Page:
The Hypothalamus
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The Hypothalamus

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A slideshow all about the hypothalamus, a vital part of the brain.

A slideshow all about the hypothalamus, a vital part of the brain.

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    The Hypothalamus The Hypothalamus Presentation Transcript

    • The Hypothalamus
      • By Alexander Specking and Michael Sova
    • What and where is it?
      • The small center of the brain also known as the pleasure and pain center.
      • This area manages your extreme feelings, such as rage, joy, aggression and compassion, and your behaviour concerning these emotions.
    • Functions
      • It’s mainly responsible for controlling:
            • Metabolism
            • Homeostasis (constant internal environment)
            • Hunger
            • Thirst
            • Emotions
            • Body temperature regulation
            • Circadian rhythms
            • Sleep patterns & levels of consciousness, including fatigue
            • Blood Pressure
      • Also controls pituitary gland by secreting, producing and discharging, hormones. Because of this it has a great deal of control over many body functions.
    • How does it carry out the functions?
      • Carrying out these functions involves coordinating the activity of the autonomic nervous system and the endocrine system, and ultimately influences several important behaviors.
    • Exercising Study: Barreto (2010)
      • Study led by Brazilian researchers at the University of Campinas.
      • They exercised obese rodents and found that they demonstrated signals of restored satiety in hypothalamic neurons and less food intake.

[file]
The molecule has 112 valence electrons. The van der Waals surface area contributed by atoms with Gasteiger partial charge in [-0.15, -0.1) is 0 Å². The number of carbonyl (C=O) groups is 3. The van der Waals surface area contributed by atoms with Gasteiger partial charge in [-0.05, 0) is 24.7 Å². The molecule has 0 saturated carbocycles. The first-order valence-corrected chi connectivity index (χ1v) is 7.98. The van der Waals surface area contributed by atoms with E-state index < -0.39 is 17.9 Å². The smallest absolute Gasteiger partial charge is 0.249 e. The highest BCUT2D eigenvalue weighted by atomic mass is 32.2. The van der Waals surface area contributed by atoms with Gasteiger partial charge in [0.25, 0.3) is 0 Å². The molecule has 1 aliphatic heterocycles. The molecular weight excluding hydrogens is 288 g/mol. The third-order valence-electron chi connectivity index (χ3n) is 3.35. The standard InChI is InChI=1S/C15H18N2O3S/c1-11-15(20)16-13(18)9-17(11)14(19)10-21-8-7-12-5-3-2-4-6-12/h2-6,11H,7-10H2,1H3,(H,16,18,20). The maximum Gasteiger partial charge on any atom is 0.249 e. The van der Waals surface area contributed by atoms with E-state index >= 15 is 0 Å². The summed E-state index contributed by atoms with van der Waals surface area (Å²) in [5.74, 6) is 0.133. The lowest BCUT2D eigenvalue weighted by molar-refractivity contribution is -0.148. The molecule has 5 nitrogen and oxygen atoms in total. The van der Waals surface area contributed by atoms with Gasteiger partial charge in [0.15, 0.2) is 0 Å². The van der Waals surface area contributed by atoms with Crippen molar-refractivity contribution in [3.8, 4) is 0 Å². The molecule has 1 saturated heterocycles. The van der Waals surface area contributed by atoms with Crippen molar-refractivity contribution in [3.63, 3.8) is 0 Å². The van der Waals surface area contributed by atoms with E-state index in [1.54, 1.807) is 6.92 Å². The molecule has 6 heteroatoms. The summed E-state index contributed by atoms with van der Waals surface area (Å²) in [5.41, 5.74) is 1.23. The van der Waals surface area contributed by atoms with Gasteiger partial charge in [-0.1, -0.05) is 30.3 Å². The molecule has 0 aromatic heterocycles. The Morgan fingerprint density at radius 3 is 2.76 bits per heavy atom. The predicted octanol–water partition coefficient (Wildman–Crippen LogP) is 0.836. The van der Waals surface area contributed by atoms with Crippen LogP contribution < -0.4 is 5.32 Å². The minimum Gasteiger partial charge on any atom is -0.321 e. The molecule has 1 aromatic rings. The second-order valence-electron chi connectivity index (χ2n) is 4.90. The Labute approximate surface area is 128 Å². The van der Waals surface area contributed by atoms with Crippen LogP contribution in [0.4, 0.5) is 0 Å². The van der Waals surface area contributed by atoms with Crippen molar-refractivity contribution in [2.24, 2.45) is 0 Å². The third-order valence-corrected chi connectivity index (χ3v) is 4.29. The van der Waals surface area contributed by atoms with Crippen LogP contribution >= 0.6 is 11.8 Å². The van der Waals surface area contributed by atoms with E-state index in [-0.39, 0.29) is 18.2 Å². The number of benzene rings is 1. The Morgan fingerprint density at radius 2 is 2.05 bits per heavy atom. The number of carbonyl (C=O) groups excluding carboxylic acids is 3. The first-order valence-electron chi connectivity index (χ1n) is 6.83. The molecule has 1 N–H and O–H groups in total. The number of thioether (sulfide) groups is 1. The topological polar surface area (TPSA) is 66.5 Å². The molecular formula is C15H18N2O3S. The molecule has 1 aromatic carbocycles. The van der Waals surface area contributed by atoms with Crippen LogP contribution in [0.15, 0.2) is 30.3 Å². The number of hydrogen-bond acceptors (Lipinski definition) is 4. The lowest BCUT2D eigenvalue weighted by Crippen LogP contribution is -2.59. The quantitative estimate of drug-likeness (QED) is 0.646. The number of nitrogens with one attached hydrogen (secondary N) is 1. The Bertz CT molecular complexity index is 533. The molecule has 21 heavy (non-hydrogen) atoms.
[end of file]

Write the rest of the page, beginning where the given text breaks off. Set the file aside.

• “ In obese animals, exercise increased IL-6 and IL-10 protein levels in the hypothalamus, and these molecules were crucial for increasing the sensitivity of the most important hormones, insulin and leptin, which control appetite.”
      • Besides burning calories working out also restores sensitivity of neurons which are involved in the maintenance of satiety, feeling full. This sequentially plays a part in reducing food intake and as a result weight loss.
      • The way exercise affects ones control of their body weight has only now been understood.
    • Depression Study (2008)
      • Chinese investigators from Hefei and Dutch researchers in Amsterdam.
      • Used donated postmortem human brain tissue.
      • Hypothalamus  of critical significance for development of symptoms of depression
      • Corticotrophin-releasing factor (CRF) cells in PVN of human hypothalamus  central driving force of the stress response & hyperactive in depression.
      • Frozen hypothalami of 7 depressed patients and 7 controls obtained.
      • From 16 gene products that were studied, 5 were found to show significant changes.
      • The molecular changes found may not only explain hyperactivity of CRF cells but may also be potential targets for new therapeutic strategies.
    • Fear Study: Swanson (2009)
      • Larry Swanson of University of Southern California studied brain activity of rats & mice exposed to rival rodents or cats defending their territory.
      • New perspective on what part of brain controls fear: hypothalamus, not amygdala.
      • Made lesions in hypothalamus resulted in mice that were not afraid of their predators anymore.
      • The study replicated findings for male rats that wandered into another male's territory.
      • Even when losing vs. other male, the intruders returned.
    • Possible dysfunctions:
      • Some of the physical aspects and causes of Hypothalamic dysfunctions are:
        • Disordered sleep
        • Multiple hormonal dysfunctions
        • Immune dysfunction
        • Autonomic dysfunction
        • Altered body temperatures
        • Head trauma
        • Tumors
        • Malnutrition
        • Infection and swelling